• Security: You don’t want to have your employees accidentally upload sensitive corporate documents to a public GenAI service and then find they can’t get them back
  • Privacy: You don’t want to inadvertently open up sensitive employee data and make it easily accessible to anyone in your organisation
  • Ethics: You don’t want to introduce an automated process that later turns out to be error-prone, depriving people of benefits/entitlements to which they are due

Is it worth it?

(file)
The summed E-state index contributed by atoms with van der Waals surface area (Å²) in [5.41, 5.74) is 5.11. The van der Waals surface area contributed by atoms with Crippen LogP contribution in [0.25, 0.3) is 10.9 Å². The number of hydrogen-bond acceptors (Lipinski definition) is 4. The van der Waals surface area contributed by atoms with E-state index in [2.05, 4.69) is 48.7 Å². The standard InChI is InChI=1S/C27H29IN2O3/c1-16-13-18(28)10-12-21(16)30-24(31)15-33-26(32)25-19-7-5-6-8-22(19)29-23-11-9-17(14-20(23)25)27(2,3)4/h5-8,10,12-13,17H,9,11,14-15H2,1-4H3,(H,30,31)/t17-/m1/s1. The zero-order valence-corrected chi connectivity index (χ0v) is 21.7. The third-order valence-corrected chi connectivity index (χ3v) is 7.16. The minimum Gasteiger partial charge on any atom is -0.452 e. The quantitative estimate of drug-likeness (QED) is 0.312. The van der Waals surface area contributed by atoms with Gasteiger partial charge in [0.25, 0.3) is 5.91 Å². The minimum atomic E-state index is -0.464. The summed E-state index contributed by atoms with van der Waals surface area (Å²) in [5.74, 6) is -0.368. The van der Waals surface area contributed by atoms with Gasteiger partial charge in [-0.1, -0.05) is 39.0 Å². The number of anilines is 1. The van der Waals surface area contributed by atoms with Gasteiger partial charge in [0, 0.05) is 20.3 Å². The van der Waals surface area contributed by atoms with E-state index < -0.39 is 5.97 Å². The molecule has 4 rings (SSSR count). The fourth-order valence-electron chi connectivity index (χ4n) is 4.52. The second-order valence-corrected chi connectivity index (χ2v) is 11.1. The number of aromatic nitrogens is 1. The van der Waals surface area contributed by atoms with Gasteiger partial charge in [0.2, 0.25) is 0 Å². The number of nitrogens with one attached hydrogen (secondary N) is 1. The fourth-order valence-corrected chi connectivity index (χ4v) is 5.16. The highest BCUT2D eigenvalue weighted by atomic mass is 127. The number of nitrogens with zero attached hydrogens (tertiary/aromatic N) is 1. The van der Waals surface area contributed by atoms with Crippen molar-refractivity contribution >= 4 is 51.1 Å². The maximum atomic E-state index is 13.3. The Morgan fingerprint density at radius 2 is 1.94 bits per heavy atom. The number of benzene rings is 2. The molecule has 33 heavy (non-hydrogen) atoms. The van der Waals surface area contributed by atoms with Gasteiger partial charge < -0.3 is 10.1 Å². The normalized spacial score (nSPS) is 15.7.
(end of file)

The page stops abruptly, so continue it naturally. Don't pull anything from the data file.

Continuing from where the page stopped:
Given the risks articulated above, you may be tempted to ignore GenAI altogether, deciding to wait it out until the dust settles. This probably isn’t the right approach for a few different reasons. Firstly, you’ll be waiting a long time. GenAI is not like other technologies in that the speed of development and the evolution of tooling is occurring so rapidly that new versions are released every couple of months. This means that it’s not likely to be the case that you can do a one-off risk assessment and move on, with GenAI there needs to be continuous evaluation. Given this is the case, there’s minimal benefit to waiting. Secondly, GenAI isn’t going anywhere, and the benefits being touted are likely to be transformational. By waiting you are effectively ceding ground to competitors, and in all likelihood throwing away resources that could be utilised more efficiently via GenAI tools. Lastly, nobody is proposing a blasé attitude to utilising GenAI, there are better and worse ways to deploy these tools, and caution is advised. Look out for our upcoming articles on understanding GenAI organisational maturity.